When we look at Jesus, you say, we see that his acts of charity were 
acts of ultimate self-interest, to win souls for eternal life. And you see 
that as the whole thrust and meaning of life the achievement of self- 
interest by acts of charity. 

All right. But see, you are cheating a bit because you brought religion 
into this. It's legitimate. It's valid. But how would it be if I deal with 
the gospels, with the Bible, with Jesus, toward the END of this 
retreat. I will say this much now to complicate it even more. "I was 
hungry, and you gave me to eat, I was thirsty and you gave me to 

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drink", and what do they reply? "When? When did we do it? We didn't 
l<now it". They were unconscious! I sometimes have a horrid fantasy 
where the l<ing says, "I was hungry and you gave me to eat", and the 
people on the right side say, "That's right. Lord, we KNOW". "I wasn't 
talking to you", the king tells them. "It doesn't follow the script; 
you're not SUPPOSED to have known". Isn't that interesting? 

But YOU know. You know the inner pleasure you have while doing 
acts of charity. Aha!!! That's right! It's the opposite of someone who 
says, "What's so great about what I did? I did something, I got 
something. I had no notion I was doing anything good. My left hand 
had no idea what my right hand was doing". You know, a good is 
never so good as when you have no awareness that you're doing 
good. You are never so good as when you have no consciousness that 
you're good. Or as the great Sufi would say, "A saint is one until he 
or she knows it". Unselfconscious! Unselfconscious! 

Some of you object to this. You say, "Isn't the pleasure I receive in 
giving, isn't that eternal life right here and now"? I wouldn't know. I 
call pleasure, pleasure, and nothing more. For the time being, at least 
until we get into religion later on. But I want you to understand 
something right at the beginning, that religion is not - I repeat not - 
necessarily connected with spirituality. Please keep religion out of this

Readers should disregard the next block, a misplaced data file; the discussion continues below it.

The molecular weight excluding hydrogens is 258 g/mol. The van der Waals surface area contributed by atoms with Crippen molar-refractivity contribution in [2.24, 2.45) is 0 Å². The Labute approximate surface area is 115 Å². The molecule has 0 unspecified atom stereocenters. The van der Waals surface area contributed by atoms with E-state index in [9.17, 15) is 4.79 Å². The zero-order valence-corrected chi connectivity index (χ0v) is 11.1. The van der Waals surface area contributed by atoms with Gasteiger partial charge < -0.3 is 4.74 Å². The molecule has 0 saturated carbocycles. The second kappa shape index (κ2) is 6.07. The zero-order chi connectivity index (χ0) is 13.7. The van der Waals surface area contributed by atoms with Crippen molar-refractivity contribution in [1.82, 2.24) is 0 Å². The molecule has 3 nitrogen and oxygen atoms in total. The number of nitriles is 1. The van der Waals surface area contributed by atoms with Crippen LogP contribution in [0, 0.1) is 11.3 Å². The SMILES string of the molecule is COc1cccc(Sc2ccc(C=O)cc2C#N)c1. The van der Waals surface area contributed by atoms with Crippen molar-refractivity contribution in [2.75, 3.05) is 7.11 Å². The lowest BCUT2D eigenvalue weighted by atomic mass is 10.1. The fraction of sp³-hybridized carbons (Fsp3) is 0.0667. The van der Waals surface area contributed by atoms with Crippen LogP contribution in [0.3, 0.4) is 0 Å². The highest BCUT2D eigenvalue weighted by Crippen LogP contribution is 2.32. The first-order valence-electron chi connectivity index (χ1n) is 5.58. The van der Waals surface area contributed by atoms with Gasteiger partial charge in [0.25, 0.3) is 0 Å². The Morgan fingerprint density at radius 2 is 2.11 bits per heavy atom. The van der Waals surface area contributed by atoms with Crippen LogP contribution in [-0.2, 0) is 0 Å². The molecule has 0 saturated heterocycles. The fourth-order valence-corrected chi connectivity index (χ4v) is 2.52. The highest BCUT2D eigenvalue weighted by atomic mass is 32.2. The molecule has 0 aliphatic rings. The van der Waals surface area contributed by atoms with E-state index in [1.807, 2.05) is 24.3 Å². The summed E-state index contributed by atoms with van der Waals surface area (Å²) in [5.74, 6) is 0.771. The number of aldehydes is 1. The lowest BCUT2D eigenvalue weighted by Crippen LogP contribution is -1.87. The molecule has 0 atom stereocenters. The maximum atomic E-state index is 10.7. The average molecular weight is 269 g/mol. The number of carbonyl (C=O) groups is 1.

for the time being. 

All right, you ask, what about the soldier who falls on a grenade to 
keep it from hurting others? And what about the man who got into a 
truck full of dynamite and drove into the American camp in Beirut? 
How about him? "Greater love than this no one has". But the 
Americans don't think so. He did it deliberately. He was terrible, 
wasn't he? But he wouldn't think so, I assure you. He thought he was 
going to heaven. That's right. J ust like your soldier falling on the 

I 'm trying to get at a picture of an action where there is not self, 
where you're awake and what you do is done through you. Your deed 
in that case becomes a happening. "Let it be done to me". I'm not 
excluding that. But when YOU do it, I'm searching for the selfishness. 
Even if it is only "I'll be remembered as a great hero", or "I'd never 
be able to live if I didn't do this. I 'd never be able to live with the 
thought if I ran away". But remember, I'm not excluding the other 
kind of act. 

I didn't say that there never is any act where there is not self. Maybe 

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there is. We'll have to explore that. A mother saving a child - saving 
HER child, you say. But how come she's not saving the neighbor's 
child? It's the HERS. It's the soldier dying for his country. Many such 
deaths bother me. I ask myself, "Are they the result of 
brainwashing"? Martyrs bother me. I think they're often brainwashed. 
Muslim martyrs, Hindu martyrs, Buddhist martyrs. Christian martyrs, 
they are brainwashed! 

They've got an idea in their heads that they must die, that death is a 
great thing. They feel nothing, they go right in. But not all of them, 
so listen to me properly. I didn't say ALL of them, but I wouldn't 
exclude the possibility. Lots of communists get brainwashed (you're 
ready to believe that). They're so brainwashed they're ready to die. 

I sometimes say to myself that the process that we use for making, 
for example, a St. Francis Xavier could be exactly the same process 
used for producing terrorists. You can have a man go on a thirty-day 
retreat and come out all aflame with the love of Christ, yet without 
the slightest bit of self-awareness. None. He could be a big pain. He 
thinks he's a great saint. I don't mean to slander Francis Xavier, who 
probably was a great saint, but he was a difficult man to live with. 

You know he was a lousy superior, he really was! Do a historical 
investigation. Ignatius always had to step in to undo the harm that 
this good man was doing by his intolerance. You need to be pretty 
intolerant to achieve what he achieved. Go, go, go, go - no matter 
how many corpses fall by the wayside. Some critics of Francis Xavier